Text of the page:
The right hand side

When the left hand side of a rewriting rule matches, the input is deleted and replaced by the right hand side. Tokens are copied directly from the RHS unless they begin with a dollar sign. Metasymbols are:


$n Substitute indefinite token n from LHS
$[name$] Canonicalize name
$(map key $@arguments $:default $)
Generalized keyed mapping function
$>n "Call" ruleset n
$#mailer Resolve to mailer
$@host Specify host
$:user Specify user

The $ n syntax substitutes the corresponding value from a $+, $-, $*, $=, or $~ match on the LHS. It may be used anywhere.

A host name enclosed between $[ and $] is looked up in the host database(s) and replaced by the canonical name[13]. For example, $[ftp$] might become ftp.CS.Berkeley.EDU and $[[128.32.130.2]$] would become vangogh.CS.Berkeley.EDU. Sendmail recognizes it's numeric IP address without calling the name server and replaces it with it's canonical name.

The $( ... $) syntax is a more general form of lookup; it uses a named map instead of an implicit map. If no lookup is found, the indicated default is inserted; if no default is specified and no lookup matches, the value is left unchanged. The arguments are passed to the map for possible use.

The $> n syntax causes the remainder of the line to be substituted as usual and then passed as the argument to ruleset n. The final value of ruleset n then becomes the substitution for this rule. The $> syntax can only be used at the beginning of the right hand side; it can be only be preceded by $@ or $:.

The $# syntax should only be used in ruleset zero or a subroutine of ruleset zero. It causes evaluation of the ruleset to terminate immediately, and signals to sendmail that the address has completely resolved. The complete syntax is:

$#mailer $@host $:user
This specifies the {mailer, host, user} 3-tuple necessary to direct the mailer. If the mailer is local the host part may be omitted[14]. The mailer must be a single word, but the host and user may be multi-part. If the mailer is the builtin IPC mailer, the host may be a colon-separated list of hosts that are searched in order for the first working address (exactly like MX records). The user is later rewritten by the mailer-specific envelope rewriting set and assigned to the $u macro. As a special case, if the value to $# is local and the first character of the $: value is @, the @ is stripped off, and a flag is set in the address descriptor that causes sendmail to not do ruleset 5 processing.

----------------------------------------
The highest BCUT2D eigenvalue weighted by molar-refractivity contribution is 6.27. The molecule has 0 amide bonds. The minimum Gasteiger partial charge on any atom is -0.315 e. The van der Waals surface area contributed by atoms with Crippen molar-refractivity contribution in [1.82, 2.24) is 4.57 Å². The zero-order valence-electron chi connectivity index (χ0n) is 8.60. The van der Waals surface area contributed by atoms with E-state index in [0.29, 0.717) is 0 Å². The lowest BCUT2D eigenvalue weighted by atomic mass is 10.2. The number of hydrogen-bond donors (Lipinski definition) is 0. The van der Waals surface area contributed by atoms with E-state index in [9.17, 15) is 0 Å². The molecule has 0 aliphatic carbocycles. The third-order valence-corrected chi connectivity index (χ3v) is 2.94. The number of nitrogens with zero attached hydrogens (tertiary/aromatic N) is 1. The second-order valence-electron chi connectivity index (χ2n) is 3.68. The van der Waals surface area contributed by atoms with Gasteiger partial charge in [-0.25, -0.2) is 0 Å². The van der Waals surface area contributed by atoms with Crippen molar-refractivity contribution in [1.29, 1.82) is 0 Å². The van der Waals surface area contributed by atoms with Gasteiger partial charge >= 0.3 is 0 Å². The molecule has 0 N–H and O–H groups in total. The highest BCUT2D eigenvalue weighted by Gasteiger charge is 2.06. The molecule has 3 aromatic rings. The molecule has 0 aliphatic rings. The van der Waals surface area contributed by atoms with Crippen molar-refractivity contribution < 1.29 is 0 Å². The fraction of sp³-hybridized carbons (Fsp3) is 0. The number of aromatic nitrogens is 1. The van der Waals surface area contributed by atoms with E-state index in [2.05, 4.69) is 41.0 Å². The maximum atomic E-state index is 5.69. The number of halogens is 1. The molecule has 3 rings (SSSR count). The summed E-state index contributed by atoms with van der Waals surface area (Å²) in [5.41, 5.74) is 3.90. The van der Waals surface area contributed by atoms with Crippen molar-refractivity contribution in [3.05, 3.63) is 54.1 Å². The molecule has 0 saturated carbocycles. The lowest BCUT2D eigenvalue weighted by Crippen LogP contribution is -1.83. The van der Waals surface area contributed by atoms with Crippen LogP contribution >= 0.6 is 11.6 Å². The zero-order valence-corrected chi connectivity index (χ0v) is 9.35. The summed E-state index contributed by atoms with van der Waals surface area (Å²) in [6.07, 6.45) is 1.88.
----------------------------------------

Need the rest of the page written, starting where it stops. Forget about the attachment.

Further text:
Normally, a rule that matches is retried, that is, the rule loops until it fails. A RHS may also be preceded by a $@ or a $: to change this behavior. A $@ prefix causes the ruleset to return with the remainder of the RHS as the value. A $: prefix causes the rule to terminate immediately, but the ruleset to continue; this can be used to avoid continued application of a rule. The prefix is stripped before continuing.

The $@ and $: prefixes may precede a $> spec; for example:


R$+ $: $>7 $1
matches anything, passes that to ruleset seven, and continues; the $: is necessary to avoid an infinite loop.

Substitution occurs in the order described, that is, parameters from the LHS are substituted, hostnames are canonicalized, subroutines are called, and finally $#, $@, and $: are processed.


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Last modified: Friday April 02, 1999.